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Nik made the following proposal about sign languages *there* in March of 2008.
Given overall attitudes *there*, I'm going to propose that oralism was not as strong *there* as *here*. Either the Milan Conference never occurred *there*, or it came to a different conclusion, or it simply didn't have the same influence. At any rate, oralism, though it did exist *there*, was not as dominant as *here*, and manualist schools continued to operate in large numbers in many nations.
As *here*, Gallaudet and LeClerc brought Old French Sign Language over to America when they founded the Hartford School for the Deaf and Dumb, and thus, League Sign Language (LSL) is related to French Sign Language *there* as well. Not all of the NAL uses the same sign language. Mueva Sepharid (sp?) may have developed their own sign language prior to admission into the NAL, for example.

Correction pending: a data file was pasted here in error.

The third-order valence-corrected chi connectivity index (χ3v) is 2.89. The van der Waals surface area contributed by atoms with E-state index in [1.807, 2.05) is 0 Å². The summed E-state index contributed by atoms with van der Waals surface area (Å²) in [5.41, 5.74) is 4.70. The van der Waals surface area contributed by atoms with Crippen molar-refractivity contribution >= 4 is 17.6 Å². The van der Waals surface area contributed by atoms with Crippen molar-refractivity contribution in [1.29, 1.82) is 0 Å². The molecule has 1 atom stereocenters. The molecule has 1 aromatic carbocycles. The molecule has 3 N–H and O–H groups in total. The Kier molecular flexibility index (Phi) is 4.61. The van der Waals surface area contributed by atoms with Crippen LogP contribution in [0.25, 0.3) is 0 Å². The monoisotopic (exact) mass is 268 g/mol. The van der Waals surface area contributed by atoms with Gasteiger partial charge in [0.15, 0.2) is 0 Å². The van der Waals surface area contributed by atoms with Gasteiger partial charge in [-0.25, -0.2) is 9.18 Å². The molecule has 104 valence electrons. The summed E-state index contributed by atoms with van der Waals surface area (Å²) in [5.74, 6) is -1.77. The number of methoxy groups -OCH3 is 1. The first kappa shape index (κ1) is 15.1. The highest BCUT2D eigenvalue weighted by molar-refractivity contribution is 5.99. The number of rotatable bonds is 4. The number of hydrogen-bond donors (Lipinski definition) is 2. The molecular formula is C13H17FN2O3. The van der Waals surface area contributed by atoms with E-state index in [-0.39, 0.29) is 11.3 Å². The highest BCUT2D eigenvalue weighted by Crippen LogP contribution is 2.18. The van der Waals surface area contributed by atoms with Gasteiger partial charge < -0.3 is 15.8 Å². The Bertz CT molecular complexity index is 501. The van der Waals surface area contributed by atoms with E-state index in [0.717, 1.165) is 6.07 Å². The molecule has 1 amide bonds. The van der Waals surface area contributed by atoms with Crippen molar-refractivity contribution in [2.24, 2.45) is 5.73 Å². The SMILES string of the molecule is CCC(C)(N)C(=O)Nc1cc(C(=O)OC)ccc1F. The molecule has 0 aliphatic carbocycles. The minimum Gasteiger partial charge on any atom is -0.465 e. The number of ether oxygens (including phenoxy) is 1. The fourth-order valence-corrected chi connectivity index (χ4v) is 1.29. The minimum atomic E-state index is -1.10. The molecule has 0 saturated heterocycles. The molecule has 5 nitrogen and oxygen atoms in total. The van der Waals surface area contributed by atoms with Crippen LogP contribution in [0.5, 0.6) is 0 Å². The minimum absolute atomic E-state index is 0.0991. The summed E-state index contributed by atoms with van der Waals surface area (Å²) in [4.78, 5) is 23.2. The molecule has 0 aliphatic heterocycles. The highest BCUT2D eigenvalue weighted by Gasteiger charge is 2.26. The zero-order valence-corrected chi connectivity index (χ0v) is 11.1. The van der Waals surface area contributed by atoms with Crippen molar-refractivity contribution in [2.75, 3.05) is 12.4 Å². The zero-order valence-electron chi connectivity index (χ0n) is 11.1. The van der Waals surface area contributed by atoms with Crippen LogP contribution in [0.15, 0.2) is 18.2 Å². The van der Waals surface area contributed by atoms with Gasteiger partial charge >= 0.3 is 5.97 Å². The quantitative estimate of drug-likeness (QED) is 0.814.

Florida-Caribbea had a somewhat more complex situation. The first schools for the Deaf in Florida were founded by teachers from the NAL, and thus, Floridian Sign Language was based on League Sign Language. Cuba (and perhaps Porto Rico and Hispaniola) developed their own sign languages. Initially, FlSL was the prestige sign language of FC, but later, Cuban Sign Language came to the fore, in part due to hostility towards the NAL.
Louisianne and New Francy both use dialects of LSL. I'm not sure about the rest of North America. Plains Indian Sign Language may still survive in northern Louisianne, and perhaps have had an influence on Lousiaianne Sign Language.
The Federated Kingdoms each developed their own sign language, the English variety probably very similar to *here*'s British Sign Language, if not identical. I imagine that Australasia probably followed the FK *there* as *here*.
Because of the greater status of manualism, the Deaf community *there* was more connected. Televised interpreters have been around a lot longer, and some form of writing for sign language, possibly similar to *here*'s Sign Writing or Stokoe Notation (http://en.wikipedia.org/wiki/SignWriting and http://en.wikipedia.org/wiki/Stokoe_notation) have been around longer, and in common use. This has tended to create greater standardization in sign languages.